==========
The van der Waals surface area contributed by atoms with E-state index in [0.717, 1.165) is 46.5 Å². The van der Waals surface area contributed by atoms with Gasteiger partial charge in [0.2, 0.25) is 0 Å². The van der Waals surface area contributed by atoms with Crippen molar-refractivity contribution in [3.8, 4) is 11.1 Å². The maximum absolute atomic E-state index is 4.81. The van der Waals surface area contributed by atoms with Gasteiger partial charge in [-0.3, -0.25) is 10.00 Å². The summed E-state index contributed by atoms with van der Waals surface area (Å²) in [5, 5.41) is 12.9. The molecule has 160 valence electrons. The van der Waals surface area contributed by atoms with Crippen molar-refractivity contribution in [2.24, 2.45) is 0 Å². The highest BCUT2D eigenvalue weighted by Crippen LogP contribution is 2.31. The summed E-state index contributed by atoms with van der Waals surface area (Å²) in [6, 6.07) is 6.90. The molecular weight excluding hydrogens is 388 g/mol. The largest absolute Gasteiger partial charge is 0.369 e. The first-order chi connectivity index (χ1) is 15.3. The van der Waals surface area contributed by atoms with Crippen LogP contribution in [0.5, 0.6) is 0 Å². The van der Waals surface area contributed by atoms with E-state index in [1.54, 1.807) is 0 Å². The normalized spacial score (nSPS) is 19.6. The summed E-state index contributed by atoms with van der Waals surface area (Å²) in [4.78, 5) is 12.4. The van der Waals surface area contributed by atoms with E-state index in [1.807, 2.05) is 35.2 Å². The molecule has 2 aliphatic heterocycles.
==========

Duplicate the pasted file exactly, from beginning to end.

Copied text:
The van der Waals surface area contributed by atoms with E-state index in [0.717, 1.165) is 46.5 Å². The van der Waals surface area contributed by atoms with Gasteiger partial charge in [0.2, 0.25) is 0 Å². The van der Waals surface area contributed by atoms with Crippen molar-refractivity contribution in [3.8, 4) is 11.1 Å². The maximum absolute atomic E-state index is 4.81. The van der Waals surface area contributed by atoms with Gasteiger partial charge in [-0.3, -0.25) is 10.00 Å². The summed E-state index contributed by atoms with van der Waals surface area (Å²) in [5, 5.41) is 12.9. The molecule has 160 valence electrons. The van der Waals surface area contributed by atoms with Crippen molar-refractivity contribution in [2.24, 2.45) is 0 Å². The highest BCUT2D eigenvalue weighted by Crippen LogP contribution is 2.31. The summed E-state index contributed by atoms with van der Waals surface area (Å²) in [6, 6.07) is 6.90. The molecular weight excluding hydrogens is 388 g/mol. The largest absolute Gasteiger partial charge is 0.369 e. The first-order chi connectivity index (χ1) is 15.3. The van der Waals surface area contributed by atoms with Crippen LogP contribution in [0.5, 0.6) is 0 Å². The van der Waals surface area contributed by atoms with E-state index in [1.54, 1.807) is 0 Å². The normalized spacial score (nSPS) is 19.6. The summed E-state index contributed by atoms with van der Waals surface area (Å²) in [4.78, 5) is 12.4. The van der Waals surface area contributed by atoms with E-state index in [1.807, 2.05) is 35.2 Å². The molecule has 2 aliphatic heterocycles.